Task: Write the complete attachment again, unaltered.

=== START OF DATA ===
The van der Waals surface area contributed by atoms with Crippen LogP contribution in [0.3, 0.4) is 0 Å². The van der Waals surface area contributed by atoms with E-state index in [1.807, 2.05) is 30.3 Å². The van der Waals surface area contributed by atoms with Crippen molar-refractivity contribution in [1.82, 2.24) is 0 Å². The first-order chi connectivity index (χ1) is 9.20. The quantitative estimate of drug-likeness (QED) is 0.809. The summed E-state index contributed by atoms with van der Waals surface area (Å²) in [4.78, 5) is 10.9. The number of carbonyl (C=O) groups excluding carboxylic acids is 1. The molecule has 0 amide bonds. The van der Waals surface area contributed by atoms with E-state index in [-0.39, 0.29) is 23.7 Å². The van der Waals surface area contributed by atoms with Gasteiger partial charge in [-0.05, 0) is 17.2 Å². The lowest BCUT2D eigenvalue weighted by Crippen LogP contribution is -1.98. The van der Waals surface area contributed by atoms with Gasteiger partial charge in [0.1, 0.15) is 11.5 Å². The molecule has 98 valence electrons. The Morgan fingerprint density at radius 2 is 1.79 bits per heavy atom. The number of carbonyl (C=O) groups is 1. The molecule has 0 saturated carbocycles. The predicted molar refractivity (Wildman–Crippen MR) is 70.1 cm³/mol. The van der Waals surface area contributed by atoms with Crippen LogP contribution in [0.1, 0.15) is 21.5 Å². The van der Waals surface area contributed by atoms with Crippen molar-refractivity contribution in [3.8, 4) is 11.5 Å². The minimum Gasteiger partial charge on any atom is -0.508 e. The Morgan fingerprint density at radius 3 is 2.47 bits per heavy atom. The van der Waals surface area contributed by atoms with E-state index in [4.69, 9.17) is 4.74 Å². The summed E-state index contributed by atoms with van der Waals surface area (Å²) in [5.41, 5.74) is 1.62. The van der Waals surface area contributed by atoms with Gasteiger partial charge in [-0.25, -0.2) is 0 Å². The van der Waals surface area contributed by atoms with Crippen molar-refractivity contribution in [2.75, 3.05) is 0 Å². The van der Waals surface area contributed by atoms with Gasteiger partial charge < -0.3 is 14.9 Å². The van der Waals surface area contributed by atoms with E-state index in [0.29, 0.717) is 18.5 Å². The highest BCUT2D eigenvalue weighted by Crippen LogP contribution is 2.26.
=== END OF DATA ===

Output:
The van der Waals surface area contributed by atoms with Crippen LogP contribution in [0.3, 0.4) is 0 Å². The van der Waals surface area contributed by atoms with E-state index in [1.807, 2.05) is 30.3 Å². The van der Waals surface area contributed by atoms with Crippen molar-refractivity contribution in [1.82, 2.24) is 0 Å². The first-order chi connectivity index (χ1) is 9.20. The quantitative estimate of drug-likeness (QED) is 0.809. The summed E-state index contributed by atoms with van der Waals surface area (Å²) in [4.78, 5) is 10.9. The number of carbonyl (C=O) groups excluding carboxylic acids is 1. The molecule has 0 amide bonds. The van der Waals surface area contributed by atoms with E-state index in [-0.39, 0.29) is 23.7 Å². The van der Waals surface area contributed by atoms with Gasteiger partial charge in [-0.05, 0) is 17.2 Å². The lowest BCUT2D eigenvalue weighted by Crippen LogP contribution is -1.98. The van der Waals surface area contributed by atoms with Gasteiger partial charge in [0.1, 0.15) is 11.5 Å². The molecule has 98 valence electrons. The Morgan fingerprint density at radius 2 is 1.79 bits per heavy atom. The number of carbonyl (C=O) groups is 1. The molecule has 0 saturated carbocycles. The predicted molar refractivity (Wildman–Crippen MR) is 70.1 cm³/mol. The van der Waals surface area contributed by atoms with Crippen LogP contribution in [0.1, 0.15) is 21.5 Å². The van der Waals surface area contributed by atoms with Crippen molar-refractivity contribution in [3.8, 4) is 11.5 Å². The minimum Gasteiger partial charge on any atom is -0.508 e. The Morgan fingerprint density at radius 3 is 2.47 bits per heavy atom. The van der Waals surface area contributed by atoms with E-state index in [4.69, 9.17) is 4.74 Å². The summed E-state index contributed by atoms with van der Waals surface area (Å²) in [5.41, 5.74) is 1.62. The van der Waals surface area contributed by atoms with Gasteiger partial charge in [-0.25, -0.2) is 0 Å². The van der Waals surface area contributed by atoms with Crippen molar-refractivity contribution in [2.75, 3.05) is 0 Å². The van der Waals surface area contributed by atoms with Gasteiger partial charge < -0.3 is 14.9 Å². The van der Waals surface area contributed by atoms with E-state index in [0.29, 0.717) is 18.5 Å². The highest BCUT2D eigenvalue weighted by Crippen LogP contribution is 2.26.